Prayer is a reality that must move us beyond our convenient categories and set time periods. Although we will always have specific periods of prayer, whether that be public or private, the reality of prayer must become a constant invitation to the Holy Spirit to enter into every aspect of our life and to take control. In this way, we are called to the ceaseless prayer of Jesus Christ which is nothing short of our participation in His relationship with the Father.
This does not mean that the highest form of prayer involves us leaving behind our created nature. In the height of prayer, we do not leave behind dogma, doctrine, nor the sacraments. In addition, our natural faculties are not absorbed by the activity of grace, but rather fulfilled as we become a new creation in Christ. Although our natural faculties are unable to reach the heights of God’s divinity when left unaided, through Jesus Christ, God comes to us in our lowliness and communicates his divine life in ways accessible to our nature.
In this way, we come to experience God’s love in ways that go beyond knowing and unknowing, but are also simultaneously accommodated to our abilities of knowing and unknowing. Methods of prayer are simply a preparation for the spontaneity of the Holy Spirit in which all the dimensions of our created nature are transfigured by the Father’s love. Ways of knowing, or kataphatic prayer, are those expressions of prayer in which our discursive reasoning is nourished and elevated by Divine revelation. In a similar way, ways of unknowing, or apophatic prayer, are ways in which our intuition and affections are directed towards God through enstatic techniques. Both paths have their proper place within the spiritual life, but in and of themselves are insufficient. They are merely complementary preparations for the greater gift of love and intimacy with Jesus Christ.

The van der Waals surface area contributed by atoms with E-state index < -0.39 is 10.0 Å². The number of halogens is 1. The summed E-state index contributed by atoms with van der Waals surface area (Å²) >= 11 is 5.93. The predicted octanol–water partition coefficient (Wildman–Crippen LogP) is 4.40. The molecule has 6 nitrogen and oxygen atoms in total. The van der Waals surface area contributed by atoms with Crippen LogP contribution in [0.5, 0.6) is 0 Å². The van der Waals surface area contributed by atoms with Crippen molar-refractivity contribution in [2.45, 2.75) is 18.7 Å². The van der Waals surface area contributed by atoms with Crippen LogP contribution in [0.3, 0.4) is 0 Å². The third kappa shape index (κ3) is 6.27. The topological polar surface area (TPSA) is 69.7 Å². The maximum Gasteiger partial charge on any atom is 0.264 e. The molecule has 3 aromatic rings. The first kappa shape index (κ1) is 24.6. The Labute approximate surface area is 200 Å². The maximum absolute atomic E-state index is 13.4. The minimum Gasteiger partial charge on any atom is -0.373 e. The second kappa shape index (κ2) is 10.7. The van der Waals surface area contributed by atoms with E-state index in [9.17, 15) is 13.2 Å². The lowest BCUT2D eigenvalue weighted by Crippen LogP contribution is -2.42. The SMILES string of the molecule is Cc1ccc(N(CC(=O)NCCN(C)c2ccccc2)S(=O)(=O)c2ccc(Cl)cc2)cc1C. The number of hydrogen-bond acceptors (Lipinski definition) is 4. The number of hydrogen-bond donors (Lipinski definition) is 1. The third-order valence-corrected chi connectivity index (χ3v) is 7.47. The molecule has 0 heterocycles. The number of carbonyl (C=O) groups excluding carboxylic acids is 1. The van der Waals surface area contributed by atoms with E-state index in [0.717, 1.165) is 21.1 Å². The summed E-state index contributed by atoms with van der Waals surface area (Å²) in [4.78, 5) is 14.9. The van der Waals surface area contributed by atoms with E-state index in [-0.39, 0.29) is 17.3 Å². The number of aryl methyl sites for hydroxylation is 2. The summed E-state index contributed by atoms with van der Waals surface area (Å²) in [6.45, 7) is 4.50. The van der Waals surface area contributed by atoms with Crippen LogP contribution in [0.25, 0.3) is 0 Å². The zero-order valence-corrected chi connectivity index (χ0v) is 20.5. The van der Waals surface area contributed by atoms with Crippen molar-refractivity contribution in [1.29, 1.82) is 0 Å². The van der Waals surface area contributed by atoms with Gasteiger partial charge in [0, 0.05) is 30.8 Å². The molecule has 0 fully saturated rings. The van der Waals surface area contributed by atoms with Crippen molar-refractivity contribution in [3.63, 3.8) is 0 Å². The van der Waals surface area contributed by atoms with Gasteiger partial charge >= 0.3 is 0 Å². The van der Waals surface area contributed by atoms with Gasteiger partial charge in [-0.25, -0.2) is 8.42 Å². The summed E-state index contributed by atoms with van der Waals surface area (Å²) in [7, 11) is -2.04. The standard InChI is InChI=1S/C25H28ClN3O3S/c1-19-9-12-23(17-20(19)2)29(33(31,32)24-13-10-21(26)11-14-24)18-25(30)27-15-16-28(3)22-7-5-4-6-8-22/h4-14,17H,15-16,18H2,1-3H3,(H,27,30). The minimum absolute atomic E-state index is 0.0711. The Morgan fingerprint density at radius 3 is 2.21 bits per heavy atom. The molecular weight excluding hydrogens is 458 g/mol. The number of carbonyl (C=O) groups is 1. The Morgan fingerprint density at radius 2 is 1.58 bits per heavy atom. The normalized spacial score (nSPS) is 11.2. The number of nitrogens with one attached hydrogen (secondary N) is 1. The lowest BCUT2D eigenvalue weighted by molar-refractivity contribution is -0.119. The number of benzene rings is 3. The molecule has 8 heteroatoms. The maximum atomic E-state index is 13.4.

The spontaneity of the Holy Spirit is that moment in which the believer learns to invite Jesus into his or her’s life at every moment of every day. Such a constant conversion is not an act of the will, but rather a gift of the Holy Spirit. With this in mind, ways of knowing and unknowing are the means to cultivate our surrender to the Holy Spirit. Furthermore, there are also moments in which our natural faculties are suspended and brought into a more ecstatic communion with the Divine. These moments become powerful touchstones, the residue of which begins to permeate other operations of our human nature.
Today, let us be bold and allow our hearts to play with the variety of ways that we can relate to the Lord. If we are beginning, methods such as lectio divina, Ignatian imaginative prayer, the Jesus prayer, and centering prayer can be a helpful guide, but we should not let such methods confine us nor prevent us from a more playful exploration of our interior life. Prayer has no limits because our Lord must be sovereign of our lives in every way and at all times.